Book Review: Dreamland by Nancy Bilyeau

TW: Murder/death, talks about rape, implied incest, misogyny, abuse, classism, hatefulness towards immigrants Let me start by ...

TW: Murder/death, talks about rape, implied incest, misogyny, abuse, classism, hatefulness towards immigrants

Let me start by saying historical fiction is not my usual go-to. I've said it before and will say it over and over again. No matter how good the book is, or how great the story actually is, it's always a slow read for me and almost always feels uneventful compared to the usual thrillers, horror novels, and YA books I tend to gravitate towards. That being said, Dreamland was actually a pretty interesting book. It combined historical fiction with a bit of political feminism and discussions of class with just a touch of mystery.

Peggy is granddaughter to one of the richest men in America, up there with the Rockfellers and Vanderbilts. The thing is, she's kind of over it. She wants to be her own person, without all the rules and riches. She wants to work in this lovely little bookstore in a job she doesn't actually need. But she's forced to quit her bookstore job and spend the summer on Coney Island with her family. There she falls in love with an immigrant artist and the summer may not be so bad after all. But then multiple women are found dead on the island. Is her family being their to blame, or is the island really as bad as she's heard?

I liked many things about this book. It takes a look at bigotry towards immigrants and the lower to middle class, there's a big feminist agenda in terms of being a "new woman" and women's suffrage. And in terms of the historical fiction genre, this was unique enough to capture my interest and keep me reading. I loved the setting of Coney Island (somewhere I've never been, but am fascinated by) and I really loved the island during 1911, when it was new and booming and so wild.

I was simultaneously annoyed by Peggy's privilege and in awe of her awareness of privilege and trying to converge the lines of class. While she irked me at times, overall I found her to be kind, smart, and relatable. She's angry about the scapegoating of immigrants and at times uses her privilege to support them, but hardly discusses these things with her family - who are the problem within society itself. It's a bit social justice-y at times.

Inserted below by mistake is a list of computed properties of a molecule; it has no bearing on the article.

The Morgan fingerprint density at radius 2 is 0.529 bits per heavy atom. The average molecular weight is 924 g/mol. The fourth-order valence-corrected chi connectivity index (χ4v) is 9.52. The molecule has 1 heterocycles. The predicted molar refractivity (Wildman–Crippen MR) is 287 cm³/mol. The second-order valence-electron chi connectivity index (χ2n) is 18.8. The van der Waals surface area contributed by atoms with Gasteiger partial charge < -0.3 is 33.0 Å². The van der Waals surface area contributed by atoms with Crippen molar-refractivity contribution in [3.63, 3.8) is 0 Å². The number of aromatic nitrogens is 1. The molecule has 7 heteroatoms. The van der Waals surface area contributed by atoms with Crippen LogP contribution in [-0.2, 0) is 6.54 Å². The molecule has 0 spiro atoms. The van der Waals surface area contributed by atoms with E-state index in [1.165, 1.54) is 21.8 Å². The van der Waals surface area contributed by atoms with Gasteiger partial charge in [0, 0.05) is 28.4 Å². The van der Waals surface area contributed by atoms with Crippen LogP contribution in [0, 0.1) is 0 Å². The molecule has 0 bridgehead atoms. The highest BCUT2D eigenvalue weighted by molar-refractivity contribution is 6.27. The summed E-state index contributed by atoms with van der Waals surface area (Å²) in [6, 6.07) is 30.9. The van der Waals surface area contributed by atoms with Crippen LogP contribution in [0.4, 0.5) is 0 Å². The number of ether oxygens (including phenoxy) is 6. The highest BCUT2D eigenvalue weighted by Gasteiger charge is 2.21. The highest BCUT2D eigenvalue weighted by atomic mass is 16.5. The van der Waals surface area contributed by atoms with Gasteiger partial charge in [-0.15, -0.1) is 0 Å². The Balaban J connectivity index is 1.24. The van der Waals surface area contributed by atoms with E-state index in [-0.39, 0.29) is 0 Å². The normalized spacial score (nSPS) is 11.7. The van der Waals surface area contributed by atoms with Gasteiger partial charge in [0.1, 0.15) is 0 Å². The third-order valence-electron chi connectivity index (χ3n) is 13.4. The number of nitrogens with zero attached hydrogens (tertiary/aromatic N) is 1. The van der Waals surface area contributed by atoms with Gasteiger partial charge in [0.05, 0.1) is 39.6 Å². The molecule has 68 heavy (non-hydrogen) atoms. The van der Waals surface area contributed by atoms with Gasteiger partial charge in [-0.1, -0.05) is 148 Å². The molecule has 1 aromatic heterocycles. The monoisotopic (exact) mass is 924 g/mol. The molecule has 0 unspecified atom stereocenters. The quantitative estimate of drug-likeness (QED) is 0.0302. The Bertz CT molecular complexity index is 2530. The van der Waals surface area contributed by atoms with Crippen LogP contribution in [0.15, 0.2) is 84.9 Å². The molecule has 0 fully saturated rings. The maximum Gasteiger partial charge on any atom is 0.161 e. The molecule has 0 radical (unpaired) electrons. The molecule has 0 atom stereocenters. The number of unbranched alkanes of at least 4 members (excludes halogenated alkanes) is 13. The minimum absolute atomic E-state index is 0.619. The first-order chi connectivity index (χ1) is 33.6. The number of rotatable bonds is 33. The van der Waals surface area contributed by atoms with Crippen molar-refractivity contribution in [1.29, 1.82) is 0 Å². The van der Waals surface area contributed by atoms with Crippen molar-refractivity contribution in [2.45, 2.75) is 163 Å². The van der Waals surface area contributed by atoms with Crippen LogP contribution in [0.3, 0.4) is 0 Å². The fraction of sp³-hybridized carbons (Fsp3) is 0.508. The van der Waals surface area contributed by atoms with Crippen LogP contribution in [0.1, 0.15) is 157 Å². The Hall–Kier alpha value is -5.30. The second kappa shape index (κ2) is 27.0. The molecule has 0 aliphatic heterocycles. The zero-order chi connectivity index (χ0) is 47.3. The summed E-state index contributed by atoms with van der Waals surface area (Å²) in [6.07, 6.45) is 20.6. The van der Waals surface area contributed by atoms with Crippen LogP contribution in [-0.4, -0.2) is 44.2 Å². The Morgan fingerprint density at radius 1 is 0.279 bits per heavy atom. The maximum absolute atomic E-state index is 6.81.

Now here's what I didn't like. One of the biggest plot points revolves around Peggy falling in love with a man she just met and fighting for his innocence (literally putting herself in mortal danger at times) when she literally knows nothing about this person. Like, she could've been murdered because of this dumb, completely unrealistic instalove. I hated that part of the book more than anything. And then, to top that off, the person I wanted her to actually be with was completely inappropriate and gross, but I'm sure I'm not the only to ship those two. Ugh.

Additionally, the big reveal was so obvious. Seriously, the "bad guy" the entire time is so damn obvious that I didn't believe that's who it actually was. So, is it genius or sloppy that the answer was so in-your-face?

Mostly, I liked the writing, but some parts of the book were paced so slowly, I felt those could've been removed from the book altogether. The entire books takes place in about a two month timespan, but those odd moments made it seem like such a great time had passed, when it had really only been hours or days. Maybe some additional editing in those areas would have benefited the book a bit more.

"It was a bittersweet moment, to realize yet again how the only way that women in this family could get what we wanted was through whispering in the ear of men." - Dreamland, Nancy Bilyeau

Overall, I really enjoyed this book. I thought it was intriguing, it kept me entertained, I enjoyed the seamless weaving of social issues. But I disliked the instalove and the villain. More than anything, I feel those pieces almost ruined the entire book for me. While this book won't push me over to read more historical fiction novels, I would definitely be interested in more books set at Coney Island. I loved the setting so much. I do think this book is worth the read if you're a big fan of the genre, or even if you're interested in books with a focus on social issues. If instalove kills it for you, I definitely wouldn't recommend.

If you're interested in the book, there's currently a giveaway on Goodreads. You can purchase the book or read on Kindle Unlimited starting January 16.

Goodreads rating: ★★★

*Thanks so much to Endeavor Media for providing this book free in exchange for an honest review as part of the current blog tour. See other participants on the graphic below.


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